EU AI Act: Risk Categories

The EU AI Act is designed to regulate AI systems on a sliding scale of risk, with four risk categories:

  • Unacceptable risk
  • High risk
  • Limited risk
  • Minimal or no risk

Your compliance obligation will be dictated by the layer into which your AI system falls.

EU AI Act: Unacceptable Risk

At the top of the pyramid, you have unacceptable risk which translates into the prohibition on AI systems falling into that category. Examples here include social scoring systems and, subject to some very narrow exceptions, sophisticated applications of AI that remotely monitor people in real time in public spaces.

EU AI Act: High Risk AI Systems

The next layer down is the high-risk AI systems. This a broader category and includes AI deployed in medical devices, as a safety component in toys or in the management of critical infrastructure like the supply of electricity, in employment recruitment tools, credit scoring applications and grade prediction technology in education.

High-risk AI systems will generate significant compliance challenges for providers of those systems. There is a list of 7 detailed requirements which will likely cause many providers to significantly adjust their engineering processes and product procedures to ensure compliance.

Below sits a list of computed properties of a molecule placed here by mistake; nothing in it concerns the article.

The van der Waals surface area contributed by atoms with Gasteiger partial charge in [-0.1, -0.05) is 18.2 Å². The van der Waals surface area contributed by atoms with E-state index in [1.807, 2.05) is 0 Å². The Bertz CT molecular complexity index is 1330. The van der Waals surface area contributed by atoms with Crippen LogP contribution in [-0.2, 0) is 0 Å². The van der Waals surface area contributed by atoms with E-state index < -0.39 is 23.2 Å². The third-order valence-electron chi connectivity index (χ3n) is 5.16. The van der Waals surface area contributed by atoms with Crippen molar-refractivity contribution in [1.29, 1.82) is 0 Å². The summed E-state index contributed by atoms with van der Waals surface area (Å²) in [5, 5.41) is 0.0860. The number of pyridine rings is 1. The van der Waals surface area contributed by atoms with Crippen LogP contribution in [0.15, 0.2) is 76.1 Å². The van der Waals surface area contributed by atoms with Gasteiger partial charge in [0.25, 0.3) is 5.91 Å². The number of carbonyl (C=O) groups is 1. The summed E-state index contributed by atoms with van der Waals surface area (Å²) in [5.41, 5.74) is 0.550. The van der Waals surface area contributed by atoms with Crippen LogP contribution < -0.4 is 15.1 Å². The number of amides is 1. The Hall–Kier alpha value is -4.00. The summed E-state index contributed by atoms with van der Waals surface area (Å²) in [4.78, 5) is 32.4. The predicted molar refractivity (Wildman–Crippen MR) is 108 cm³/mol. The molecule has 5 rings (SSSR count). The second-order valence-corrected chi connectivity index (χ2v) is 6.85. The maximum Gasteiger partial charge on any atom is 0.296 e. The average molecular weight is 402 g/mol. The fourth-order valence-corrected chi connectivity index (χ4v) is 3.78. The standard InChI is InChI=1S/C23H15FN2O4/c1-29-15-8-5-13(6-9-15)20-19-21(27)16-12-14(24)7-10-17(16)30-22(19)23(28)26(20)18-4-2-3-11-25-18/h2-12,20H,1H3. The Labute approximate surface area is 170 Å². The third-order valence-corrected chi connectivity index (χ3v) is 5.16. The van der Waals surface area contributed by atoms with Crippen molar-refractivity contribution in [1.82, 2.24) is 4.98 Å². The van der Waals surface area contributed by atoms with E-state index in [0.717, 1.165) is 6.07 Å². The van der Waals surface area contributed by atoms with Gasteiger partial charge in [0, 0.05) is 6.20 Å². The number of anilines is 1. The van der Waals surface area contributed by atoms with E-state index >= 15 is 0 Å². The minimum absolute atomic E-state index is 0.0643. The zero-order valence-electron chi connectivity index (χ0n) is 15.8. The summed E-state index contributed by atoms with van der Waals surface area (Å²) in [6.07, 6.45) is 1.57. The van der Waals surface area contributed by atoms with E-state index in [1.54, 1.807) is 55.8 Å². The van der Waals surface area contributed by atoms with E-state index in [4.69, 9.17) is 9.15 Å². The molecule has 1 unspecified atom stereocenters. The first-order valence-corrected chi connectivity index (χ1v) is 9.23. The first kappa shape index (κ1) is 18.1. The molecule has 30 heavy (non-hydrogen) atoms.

These are:

  • Risk management system
  • Accuracy, robustness and cybersecurity
  • Data and data governance
  • Human oversight
  • Transparency and provision of information to users
  • Record keeping
  • Technical Documentation

Many AI providers will never have encountered this type of product regulation before, and it will require significant investment in resources and capital.

Find out more about high-risk AI systems.

EU AI Act: Limited Risk AI Systems

AI systems falling into the Limited Risk category include deep fakes and chatbots. Their compliance obligations are light touch and focus on transparency. The user needs to be informed that they are dealing with an AI system unless it is obvious on the face of it.

Find out more about regulating chatbots and deepfakes under the EU AI Act.

EU AI Act: Minimal or No Risk Systems

AI systems not falling into the three categories mentioned will not be subject to compliance.

The focus of the AI Act from a technology providers perspective will home in on the high-risk and limited risk categories. Those falling into the high-risk category will have a lot of work to do to be compliant and should begin that journey now.

For more information on the EU AI Act or its impacts, contact a member of our dedicated Artificial Intelligence team.